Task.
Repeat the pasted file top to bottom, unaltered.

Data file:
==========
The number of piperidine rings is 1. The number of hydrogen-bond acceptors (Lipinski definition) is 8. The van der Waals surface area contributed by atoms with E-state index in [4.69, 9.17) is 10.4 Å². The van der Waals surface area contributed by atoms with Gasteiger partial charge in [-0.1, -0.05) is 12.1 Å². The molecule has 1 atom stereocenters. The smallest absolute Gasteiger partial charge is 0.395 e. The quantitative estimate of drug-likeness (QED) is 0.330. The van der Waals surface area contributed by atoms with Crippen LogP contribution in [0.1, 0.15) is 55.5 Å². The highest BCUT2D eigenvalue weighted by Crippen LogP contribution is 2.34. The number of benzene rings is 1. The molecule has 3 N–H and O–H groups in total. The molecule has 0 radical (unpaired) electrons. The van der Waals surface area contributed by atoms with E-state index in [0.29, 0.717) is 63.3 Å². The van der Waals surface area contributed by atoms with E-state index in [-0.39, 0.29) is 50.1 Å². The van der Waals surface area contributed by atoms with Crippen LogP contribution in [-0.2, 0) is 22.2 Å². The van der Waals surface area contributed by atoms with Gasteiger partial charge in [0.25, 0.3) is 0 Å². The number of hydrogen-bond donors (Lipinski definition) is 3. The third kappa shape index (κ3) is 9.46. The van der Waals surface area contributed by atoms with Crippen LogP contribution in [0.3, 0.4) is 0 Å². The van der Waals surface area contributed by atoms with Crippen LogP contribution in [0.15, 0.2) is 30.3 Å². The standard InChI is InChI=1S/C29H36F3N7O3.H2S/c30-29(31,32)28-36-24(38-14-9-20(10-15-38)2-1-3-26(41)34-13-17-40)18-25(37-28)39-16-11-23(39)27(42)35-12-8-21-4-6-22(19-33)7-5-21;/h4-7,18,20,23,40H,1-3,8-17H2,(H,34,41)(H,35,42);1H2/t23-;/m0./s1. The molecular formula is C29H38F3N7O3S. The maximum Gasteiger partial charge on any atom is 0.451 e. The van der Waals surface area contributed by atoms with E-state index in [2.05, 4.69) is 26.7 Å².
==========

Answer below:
The number of piperidine rings is 1. The number of hydrogen-bond acceptors (Lipinski definition) is 8. The van der Waals surface area contributed by atoms with E-state index in [4.69, 9.17) is 10.4 Å². The van der Waals surface area contributed by atoms with Gasteiger partial charge in [-0.1, -0.05) is 12.1 Å². The molecule has 1 atom stereocenters. The smallest absolute Gasteiger partial charge is 0.395 e. The quantitative estimate of drug-likeness (QED) is 0.330. The van der Waals surface area contributed by atoms with Crippen LogP contribution in [0.1, 0.15) is 55.5 Å². The highest BCUT2D eigenvalue weighted by Crippen LogP contribution is 2.34. The number of benzene rings is 1. The molecule has 3 N–H and O–H groups in total. The molecule has 0 radical (unpaired) electrons. The van der Waals surface area contributed by atoms with E-state index in [0.29, 0.717) is 63.3 Å². The van der Waals surface area contributed by atoms with E-state index in [-0.39, 0.29) is 50.1 Å². The van der Waals surface area contributed by atoms with Crippen LogP contribution in [-0.2, 0) is 22.2 Å². The van der Waals surface area contributed by atoms with Gasteiger partial charge in [0.25, 0.3) is 0 Å². The number of hydrogen-bond donors (Lipinski definition) is 3. The third kappa shape index (κ3) is 9.46. The van der Waals surface area contributed by atoms with Crippen LogP contribution in [0.3, 0.4) is 0 Å². The van der Waals surface area contributed by atoms with Crippen LogP contribution in [0.15, 0.2) is 30.3 Å². The standard InChI is InChI=1S/C29H36F3N7O3.H2S/c30-29(31,32)28-36-24(38-14-9-20(10-15-38)2-1-3-26(41)34-13-17-40)18-25(37-28)39-16-11-23(39)27(42)35-12-8-21-4-6-22(19-33)7-5-21;/h4-7,18,20,23,40H,1-3,8-17H2,(H,34,41)(H,35,42);1H2/t23-;/m0./s1. The molecular formula is C29H38F3N7O3S. The maximum Gasteiger partial charge on any atom is 0.451 e. The van der Waals surface area contributed by atoms with E-state index in [2.05, 4.69) is 26.7 Å².